SEOUL (Reuters) – An outbreak of Middle East Respiratory Syndrome (MERS) forced South Korea to cut interest rates on Thursday in the hope of softening the blow to an economy already burdened by slack demand, as authorities reported 14 new cases.
Worry in South Korea about the disease has been reflected across the region with dozens of suspected cases being tested in Hong Kong, though none confirmed, and many thousands of people cancelling trips to South Korea.
SEOUL (Reuters) – South Korea’s central bank cut its policy rate by 25 basis points to a record-low 1.50 percent on Thursday, as policymakers sought to shield a tottering economy from an outbreak of a deadly respiratory disease.
Nine people have died since the outbreak of the Middle East Respiratory Syndrome (MERS) was first reported in late May, fuelling public anxiety and hitting spending, with thousands in quarantine and hundreds of schools closed.
SEOUL, June 11 (Reuters) – South Korea’s central bank cut
its policy rate by 25 basis points to a record-low 1.50 percent
on Thursday, as policymakers sought to shield a tottering
economy from an outbreak of a deadly respiratory disease.
Nine people have died since the outbreak of the Middle East
Respiratory Syndrome (MERS) was first reported in late May,
fuelling public anxiety and hitting spending, with thousands in
quarantine and hundreds of schools closed.
SEOUL, June 5 (Reuters) – An outbreak of a deadly
respiratory disease in South Korea could hurt consumer spending
and tourism and is ramping up the pressure on the nation’s
central bank to cut interest rates as early as next week, a
central bank source said.
“I have a feeling that the outbreak increases the pressure
for a cut,” a Bank of Korea official told Reuters. The official
is not a voting member of the policy committee that will meet on
SEOUL, June 1 (Reuters) – South Korean exports in May
suffered their worst annual fall in nearly six years partly hurt
by a persistent slowdown in China, its biggest export market,
heightening pressure on policy makers to cut interest rates
The gloomy shipments data join poor results from a
private-sector survey on the manufacturing sector, which
analysts say don’t square with the central bank’s forecast for a
pick-up in economic growth in the current quarter.
SEOUL, May 29 (Reuters) – Even as higher U.S. interest rates
pull funds out of emerging markets, South Korea will probably be
spared from the upheavals caused by a massive capital flight in
2008, because it now has a smaller dependence on overseas funds.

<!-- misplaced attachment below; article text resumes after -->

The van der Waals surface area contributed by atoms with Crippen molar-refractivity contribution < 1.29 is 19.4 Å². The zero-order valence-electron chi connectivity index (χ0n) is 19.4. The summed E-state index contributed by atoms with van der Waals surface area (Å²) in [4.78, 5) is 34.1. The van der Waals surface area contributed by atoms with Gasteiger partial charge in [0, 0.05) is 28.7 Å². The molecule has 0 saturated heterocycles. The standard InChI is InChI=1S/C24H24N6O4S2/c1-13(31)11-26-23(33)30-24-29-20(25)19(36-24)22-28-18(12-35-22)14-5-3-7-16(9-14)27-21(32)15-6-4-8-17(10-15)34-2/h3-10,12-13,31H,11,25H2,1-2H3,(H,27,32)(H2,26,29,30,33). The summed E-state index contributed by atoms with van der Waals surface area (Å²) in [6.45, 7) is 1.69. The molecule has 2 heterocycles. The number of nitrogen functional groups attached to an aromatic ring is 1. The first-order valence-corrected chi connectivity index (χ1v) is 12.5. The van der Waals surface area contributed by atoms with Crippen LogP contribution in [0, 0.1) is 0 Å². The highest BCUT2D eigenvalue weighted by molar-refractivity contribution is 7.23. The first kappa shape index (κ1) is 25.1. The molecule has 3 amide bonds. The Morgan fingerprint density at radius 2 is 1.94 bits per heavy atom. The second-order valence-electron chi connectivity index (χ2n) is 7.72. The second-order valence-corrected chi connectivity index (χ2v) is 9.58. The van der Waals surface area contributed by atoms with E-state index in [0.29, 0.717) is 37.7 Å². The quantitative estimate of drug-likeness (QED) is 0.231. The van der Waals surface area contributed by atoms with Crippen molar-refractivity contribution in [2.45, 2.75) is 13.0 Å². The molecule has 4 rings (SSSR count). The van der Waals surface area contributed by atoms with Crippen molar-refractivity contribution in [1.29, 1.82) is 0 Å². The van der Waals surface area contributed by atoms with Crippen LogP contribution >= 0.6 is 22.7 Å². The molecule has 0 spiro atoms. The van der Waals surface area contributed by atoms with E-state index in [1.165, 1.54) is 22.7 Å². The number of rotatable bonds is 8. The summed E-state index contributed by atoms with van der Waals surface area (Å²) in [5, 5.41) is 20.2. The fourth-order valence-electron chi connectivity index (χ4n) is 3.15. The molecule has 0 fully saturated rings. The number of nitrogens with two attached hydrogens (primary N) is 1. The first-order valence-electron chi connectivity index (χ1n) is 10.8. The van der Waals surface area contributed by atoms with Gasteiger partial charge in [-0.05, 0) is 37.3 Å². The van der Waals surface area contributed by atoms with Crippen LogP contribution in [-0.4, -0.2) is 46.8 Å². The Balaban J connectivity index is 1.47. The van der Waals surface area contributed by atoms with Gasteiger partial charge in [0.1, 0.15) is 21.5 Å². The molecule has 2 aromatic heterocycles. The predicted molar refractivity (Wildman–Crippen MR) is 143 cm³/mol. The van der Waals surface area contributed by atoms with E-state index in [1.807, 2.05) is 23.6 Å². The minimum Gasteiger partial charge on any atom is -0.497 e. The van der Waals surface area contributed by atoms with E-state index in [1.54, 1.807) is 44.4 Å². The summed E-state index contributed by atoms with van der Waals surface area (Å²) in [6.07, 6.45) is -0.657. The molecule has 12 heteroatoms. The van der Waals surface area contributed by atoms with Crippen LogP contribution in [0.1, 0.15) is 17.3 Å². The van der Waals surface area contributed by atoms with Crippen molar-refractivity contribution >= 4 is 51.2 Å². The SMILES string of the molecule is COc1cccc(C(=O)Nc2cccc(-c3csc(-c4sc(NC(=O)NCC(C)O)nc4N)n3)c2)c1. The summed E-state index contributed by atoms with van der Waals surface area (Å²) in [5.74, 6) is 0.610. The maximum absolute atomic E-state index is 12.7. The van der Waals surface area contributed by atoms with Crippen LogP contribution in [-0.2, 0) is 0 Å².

The worry for the economy is more domestic – the country’s
mounting household debt.
Capital inflows – or net foreign investment in local stock
and bond markets plus mostly short-term overseas loans -
totalled $15.5 billion in the year ended March. That’s just
one-third of the $46.2 billion seen a year before the Lehman
Brothers collapse in September 2008 sparked the global financial
crisis. The reduced capital flows into South Korea since then
were due to a sharp drop in short-term overseas borrowings -
classified as “other investment” in the international financial
account – to $400 million from a whopping $31 billion.
ULSAN, South Korea, May 29 (Reuters) – The port of Ulsan was
the cradle of South Korea’s breakneck industrialisation. Now,
the main production site for big manufacturers such as Hyundai
Motor and oil refiner SK Innovation
risks becoming the country’s rust belt.
In effect, Ulsan is a real-time warning signal for South
Korea, a nation that has the world’s fastest-ageing society and
an economy struggling to shake its dependence on manufacturing
and exports in favour of a model based on consumption and
SEOUL, May 19 (Reuters) – South Korea will double the daily
price band for stocks listed on its two main exchanges to allow
them to trade 30 percent higher or lower, a move aimed at
boosting transactions and reducing the risk of markets being
driven by speculative trades.
Under the current system, it is relatively easy for
speculators to push a stock to its upper limit by the end of a
session while spreading expectations for another rally the next
day when they would take profits, Korea Exchange, the market
operator, said in a statement.
SEOUL, April 30 (Reuters) – Investors have been scaling back
their bets that South Korea’s central bank will cut interest
rates again as inflation and overall growth in Asia’s
fourth-largest economy are seen at or past the worst.
The Bank of Korea surprisingly cut the policy interest rate
by 25 basis points to a record low of 1.75 percent
in March and for some time the market had priced in high chances
for another cut soon. The central bank kept the rate unchanged
in April and will next meet on May 15.
SEOUL, April 21 (Reuters) – Many of the stocks on South Korea’s
Kosdaq are looking a touch frothy after more than
doubling in price in under four months as retail investors
plough into the market, armed with borrowed funds. Some firms
are now trading at hundreds of times their earnings.
Almost one out of 12 stocks on the secondary board has more
than doubled in price since the start of 2015. More than one in
five are trading at least 50 times their earnings. That compares
with the market’s average price earnings ratio of 21 and the
ratio of 9.94 on the main board Kospi, Thomson Reuters
data shows. Reflecting the gains, the tech-heavy Kosdaq has
risen 30 percent, the most for any four-month period since 2009.